The Oregon Trail” is still worth playing 51 years later – The Shield

Graphic by Maliah White

“The Oregon Trail” is considered one of the oldest and most iconic computer games in history. The game is still a pleasure to play 50 years later.

Tegan Ruhl, Associate Lifestyle Editor

Do you like computer games? Or the story? Oregon, maybe? Well, I have the game for you.

“The Oregon Trail” is considered one of the oldest and most iconic computer games in history. The original concept of “The Oregon Trail” was created by Bill Heinemann, Don Rawitsch and Paul Dillenberger. Their intention was to teach school children what life on the Oregon Trail was like in the 19th century. Officially created by the Minnesota Educational Computing Consortium in 1971, “The Oregon Trail” has maintained a beloved reputation for generations with numerous remakes, sequels and spin-offs hitting the market today.

I played “The Oregon Trail” before, but my interest in the game rekindled during Fall Break after I bought a shirt that said “You Died of Dysentery” from Goodwill. I can honestly say that I forgot how simple, yet outstanding this game is.

Here are a few reasons why the game has stood the test of time and is still so enjoyable today.

It’s a game that requires strategy.

I like a good challenge when I see one. “The Oregon Trail” is no exception. While the character you choose to play affects the overall difficulty of the game, “The Oregon Trail” can be as tricky as you want it to be. Whatever your strategy for accumulating the most points at the end of the game, “The Oregon Trail” welcomes it. Do you want to skip buying food and just hunt it? Dark. Want to stay at a grueling pace and never rest? Be my guest. Whatever challenge you want to take on, the game begs you to do it.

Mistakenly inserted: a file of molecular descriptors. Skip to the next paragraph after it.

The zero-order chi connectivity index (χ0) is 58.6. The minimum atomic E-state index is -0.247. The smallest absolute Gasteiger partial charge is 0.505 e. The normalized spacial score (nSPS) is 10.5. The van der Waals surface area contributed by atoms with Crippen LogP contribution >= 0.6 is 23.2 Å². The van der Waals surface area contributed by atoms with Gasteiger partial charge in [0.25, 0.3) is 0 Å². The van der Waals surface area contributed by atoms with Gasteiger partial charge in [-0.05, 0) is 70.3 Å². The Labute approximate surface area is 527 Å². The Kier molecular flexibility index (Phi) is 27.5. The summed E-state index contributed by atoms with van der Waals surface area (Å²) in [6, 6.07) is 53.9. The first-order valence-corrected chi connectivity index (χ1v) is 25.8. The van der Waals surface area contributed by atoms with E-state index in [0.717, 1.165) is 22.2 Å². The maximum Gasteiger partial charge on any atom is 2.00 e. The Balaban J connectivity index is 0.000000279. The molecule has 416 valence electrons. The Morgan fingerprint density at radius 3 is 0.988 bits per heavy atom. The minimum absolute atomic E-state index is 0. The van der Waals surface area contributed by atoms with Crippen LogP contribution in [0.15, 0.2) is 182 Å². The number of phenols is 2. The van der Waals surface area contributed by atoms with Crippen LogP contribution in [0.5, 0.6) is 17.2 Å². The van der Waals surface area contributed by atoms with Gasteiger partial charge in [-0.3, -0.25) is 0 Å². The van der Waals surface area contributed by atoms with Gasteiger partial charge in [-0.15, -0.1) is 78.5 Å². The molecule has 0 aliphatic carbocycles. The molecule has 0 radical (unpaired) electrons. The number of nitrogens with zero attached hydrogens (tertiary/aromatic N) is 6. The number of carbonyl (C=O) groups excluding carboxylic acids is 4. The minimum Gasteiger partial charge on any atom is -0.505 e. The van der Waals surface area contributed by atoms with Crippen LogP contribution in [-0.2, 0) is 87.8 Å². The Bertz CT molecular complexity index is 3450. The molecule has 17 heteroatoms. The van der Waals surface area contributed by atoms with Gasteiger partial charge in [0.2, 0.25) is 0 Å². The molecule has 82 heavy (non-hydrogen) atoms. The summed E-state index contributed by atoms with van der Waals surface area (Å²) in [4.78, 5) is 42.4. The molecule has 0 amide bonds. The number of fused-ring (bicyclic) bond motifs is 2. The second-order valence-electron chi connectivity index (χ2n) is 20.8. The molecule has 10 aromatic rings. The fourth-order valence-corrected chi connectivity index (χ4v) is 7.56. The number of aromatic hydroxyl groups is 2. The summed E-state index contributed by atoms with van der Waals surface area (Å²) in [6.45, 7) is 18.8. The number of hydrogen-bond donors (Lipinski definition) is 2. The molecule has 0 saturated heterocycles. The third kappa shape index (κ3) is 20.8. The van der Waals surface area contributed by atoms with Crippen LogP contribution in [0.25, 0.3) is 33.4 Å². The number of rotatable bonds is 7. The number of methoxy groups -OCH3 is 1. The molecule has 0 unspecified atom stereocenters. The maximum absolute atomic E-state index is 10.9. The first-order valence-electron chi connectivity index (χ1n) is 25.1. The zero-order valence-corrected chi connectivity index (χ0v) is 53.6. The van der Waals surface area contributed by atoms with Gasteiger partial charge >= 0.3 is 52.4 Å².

Still, playing the game normally requires some judgment as you manage your supplies, travelers, and your own sanity when you contract cholera for the third time and a thief steals all your clothes in the middle of the night. Whether you’re crossing or praying for the next landmark, “The Oregon Trail” will test your thinking skills and understanding of survival.

It’s fun to play with friends.

Although it’s not a multiplayer game, the single-player mode doesn’t mean you can’t play “The Oregon Trail” with friends. There are ways to get your friends involved. You can choose to play and make decisions together when your group goes on a trip. If your friends are not interested in playing with you, I strongly recommend that you make better friends. To joke! Naming your party members after your friends can make the game more collaborative and fun. Oh no, Ian is dead. Dude, Quinton still has typhoid! Also, be sure to tell your friends what happened to them. They will laugh or be offended. Either way, involving your friends makes “The Oregon Trail” 10 times more fun than it was originally.

You experience a piece of history.

Let’s not forget that the original purpose of the game was to educate children about the difficulties of the Oregon Trail. I’m sure many of us who play get caught up in the endless cycle of survival, but we can’t forget that’s what the pioneers went through too. Although it may not seem relevant to modern society, the Oregon Trail represents the spirit of innovation and risk-taking that gave birth to the contiguous United States of America we know today. If it hadn’t been for these pioneers ready to try their luck at a new life, who knows how long it would have taken the United States to develop, if it ever would have.

“The Oregon Trail” is a memoir of the pioneers who reached the end of their journey and those they lost along the way. In the middle of all the gameplay, anyone can stop and realize, “That was real.” “The Oregon Trail” thanks the pioneers for all they gave up for America’s future. Everyone else thanks the pioneers for being the inspiration to create one of the most iconic computer games of all time.

Although “The Oregon Trail” is over 50 years old, its relevance in today’s pop culture is still evident. With spin-offs like zombie horror and survival game, “The Organ Trail” and Apple Arcade’s new remake of the original “The Oregon Trail,” it’s no wonder people still love the game. game today.

If you’ve never played “The Oregon Trail”, do it. You will laugh and feel stressed at the same time. Still, if you’re heading to Oregon City at the end of your trip, it’s worth it. If you die before you get there, there’s nothing stopping you from coming back to Independence, Missouri, and starting all over again.

Click here to play the game for free.

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